The third season of London Collections: Men kicked off in full force, with the West End taken over by designer shows and presentations from some of the most exciting new designers and established home-grown talent, including Astrid Andersen, Lee Roach and Agi & Sam.
11am: Hong Kong designer Kay Kwok’s first show at London Collections: Men, sponsored by GQ China, showcased the designer’s futuristic prints, unconventional cuts and love of leather. Highlights included short suits cut from super-fine neoprene covered in space-age warp-wave prints, buttonless magnetised outwear and a full set of super-soft leather hand luggage, all beautifully matched with the designer’s shoe collaboration with fellow London College of Fashion graduate Youngwon Kim.
12pm: Post punk met country and western at the Topman Design show, as silky white Nashville-inspired shirts with floral detail and piping were matched with double pleated high-waisted trousers and metallic brogues. The floral theme continued on similarly silky bomber jackets and vests. Fine patterned knitwear, retro sunglasses and metallic belts completed the look.
1pm: Bright white sportswear took centre stage during Astrid Andersen’s much anticipated show. Making use of mesh, lace and velour, the collection reinvented traditional feminine forms, including cut-outs, micro-shorts and body stockings, all modelled on some of the most muscular models seen on the catwalk so far.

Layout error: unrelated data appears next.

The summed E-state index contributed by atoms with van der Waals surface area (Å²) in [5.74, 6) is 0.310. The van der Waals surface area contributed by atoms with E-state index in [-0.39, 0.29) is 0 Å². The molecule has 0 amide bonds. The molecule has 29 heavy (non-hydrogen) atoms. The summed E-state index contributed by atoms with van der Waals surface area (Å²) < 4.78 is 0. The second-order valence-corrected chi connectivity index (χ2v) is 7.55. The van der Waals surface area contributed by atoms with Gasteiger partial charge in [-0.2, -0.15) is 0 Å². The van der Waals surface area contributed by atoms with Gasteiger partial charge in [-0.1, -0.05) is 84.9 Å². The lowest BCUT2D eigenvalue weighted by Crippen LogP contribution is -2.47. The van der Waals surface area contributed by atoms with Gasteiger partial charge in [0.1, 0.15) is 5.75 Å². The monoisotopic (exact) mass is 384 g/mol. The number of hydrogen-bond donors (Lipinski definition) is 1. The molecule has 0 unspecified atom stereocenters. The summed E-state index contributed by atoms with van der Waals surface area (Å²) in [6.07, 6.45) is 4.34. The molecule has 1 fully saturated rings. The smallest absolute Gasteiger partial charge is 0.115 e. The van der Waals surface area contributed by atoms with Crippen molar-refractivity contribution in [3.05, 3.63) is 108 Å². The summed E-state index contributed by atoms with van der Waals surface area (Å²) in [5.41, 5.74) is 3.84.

2pm: Acid bright sheens from standout satins made the Jonathan Saunders presentation pop, with hexagonal-print shirts layered with colourful knits. Narrow tailored trousers completed the Saunders aesthetic to provide a grown-up look, offset with colour-block military-inspired coats and two-tone rubber shoes.
3pm: The Fashion East and Topman collaboration show packed out the Old Sorting Office show space, with hundreds of fashion lovers keen to see the collections from Bobby Abley, Alan Taylor and Craig Green. Abley kicked off the show in style with crowns and teddy-bear prints dominating each look; mesh trousers and cartoon prints also made a playful statement. Taylor’s collection featured a multitude of short suits and unconventional upside-down tailoring, but it was Green who stole the show with his all-over tie-dye and face sculptures.
4pm: Clean lines and structural simplicity were the main elements of Roach’s show, with thigh-length coats belted at the waist, jackets and a variety of industrial-inspired ties, belts and belts offsetting the largely monochrome palette. However it was the debut of Roach’s new deconstructed desert camouflage print that made the biggest impression.
Gieves & Hawkes
6pm: Inspired by traditional tailoring, the Gieves & Hawkes collection included elements of military and sportswear styling. The traditional mackintosh was reinterpreted in feather-light waterproof silk twill, while tangerine pea coats, double-breasted bright blue mohair blazers and raw silk ivory dinner jackets rounded out the collection to provide a full holiday-ready wardrobe.
Agi & Sam
7pm: Newcomer Agi & Sam wowed show goers with the use of colour, tailoring and cut. Layered shirting matched with crop-sleeved jacket and coats in vibrant oranges, cornflower blue and cerulean alongside super-detailed digital prints drew gasps of admiration from the crowd, before the show finished with bright whites, textured with raised raindrop-shaped dots.